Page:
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Ramadan 2020: Preparations disrupted?

The month of Ramadan, the holiest period in the Muslim world, is generally a very festive and unifying period. But in these times of pandemic, it gets difficult to plan and prepare for it...

The beginning of Ramadan is scheduled for April 23 this year. During this period, to get closer to God, millions of faithful people fast from sunrise to sunset, pray, do good deeds and so on. This holy month is also usually marked by a very important social imprint with daily meetings during the iftar (the breaking of the fast), which often take place in large public places.

 

It goes without saying that in today’s global health context, this kind of event is to be totally banned. With a curfew set in many countries right now, such as Egypt or Tunisia, one can only predict a month of Ramadan that will be gloomier than usual.

 

Habits upside down 

In Islam, the month of Ramadan (the ninth month of the Islamic calendar) is the period during which God is said to have revealed the first verses of the Qur’an to his Prophet Muhammad. He would even have done so during one of the last ten nights of this holy month: the night of Power. And this is again a special period, during which many worshippers choose to live and sleep in the mosque in order to dedicate themselves fully to their religion. Another detail that may be completely disrupted by COVID-19. 

 

Preparations disrupted 

The weeks leading up to the beginning of Ramadan, which is to say “right now”, are usually devoted to preparations. Ramadan is the month when consumption is at its highest. However, due to the “foresight” purchases made throughout the world, many store shelves are currently empty, or almost. It is therefore difficult to get the ingredients needed to prepare the many traditional dishes prepared during this holy month. This is all the more true for large families, who have to make substantial purchases, even though many stores have put in place restrictions on quantity in order to cope with the “shopping frenzy” of some…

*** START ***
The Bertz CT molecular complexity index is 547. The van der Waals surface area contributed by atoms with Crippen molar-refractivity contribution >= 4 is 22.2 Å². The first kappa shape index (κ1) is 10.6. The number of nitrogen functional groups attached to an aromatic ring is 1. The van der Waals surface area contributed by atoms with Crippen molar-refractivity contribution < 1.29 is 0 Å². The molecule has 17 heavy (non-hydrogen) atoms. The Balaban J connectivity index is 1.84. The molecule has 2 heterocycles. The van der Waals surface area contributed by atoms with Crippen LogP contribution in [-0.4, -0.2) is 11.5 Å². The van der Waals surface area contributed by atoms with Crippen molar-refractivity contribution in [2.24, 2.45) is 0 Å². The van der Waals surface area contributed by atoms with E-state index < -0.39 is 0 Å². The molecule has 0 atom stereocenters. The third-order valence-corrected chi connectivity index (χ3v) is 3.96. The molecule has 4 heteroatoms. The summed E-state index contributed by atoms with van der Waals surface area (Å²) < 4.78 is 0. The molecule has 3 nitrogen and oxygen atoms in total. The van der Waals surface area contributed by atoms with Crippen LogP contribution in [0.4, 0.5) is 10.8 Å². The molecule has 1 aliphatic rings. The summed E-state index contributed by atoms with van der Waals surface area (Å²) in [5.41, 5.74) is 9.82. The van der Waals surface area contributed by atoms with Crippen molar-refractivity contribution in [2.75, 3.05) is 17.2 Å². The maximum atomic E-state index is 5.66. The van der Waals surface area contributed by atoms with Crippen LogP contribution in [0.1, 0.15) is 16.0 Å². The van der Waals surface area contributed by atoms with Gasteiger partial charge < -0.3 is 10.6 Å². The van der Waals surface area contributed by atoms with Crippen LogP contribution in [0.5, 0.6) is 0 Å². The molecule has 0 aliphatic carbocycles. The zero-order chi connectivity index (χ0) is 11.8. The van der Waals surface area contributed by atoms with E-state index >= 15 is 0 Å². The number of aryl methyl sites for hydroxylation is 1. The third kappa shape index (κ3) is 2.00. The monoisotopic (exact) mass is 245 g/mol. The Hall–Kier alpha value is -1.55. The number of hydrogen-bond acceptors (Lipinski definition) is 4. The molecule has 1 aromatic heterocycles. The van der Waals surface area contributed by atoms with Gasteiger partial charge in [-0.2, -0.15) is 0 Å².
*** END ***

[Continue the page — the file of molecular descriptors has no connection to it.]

Difficulties on both sides of the mirror 

While the period may be more complicated than usual for the consumer, the same is true for merchants. Many have been forced to close their doors, indefinitely for the unluckiest… Ramadan, which is often a high point of commerce for restaurants, bakeries, market stallholders, and other artisans, is looking very different this year… 

 

 

Also, while all the faithful are required to fast, there are many accommodations due to special circumstances, such as for children, pregnant or menstruating women, travellers, and, of course, the ill. The Covid-19 is no exception to the rule and Muslims affected by the virus be released from their duty until they get better. 

 

Eid in half-tone 

Every year, Ramadan ends with one of the most important celebrations in Islam: Eid El-Fitr. Three days of festivities marked by the arrival of the full moon. Gifts, clothes, family outings and festive meals are usually on the menu, but this year, nothing is less certain…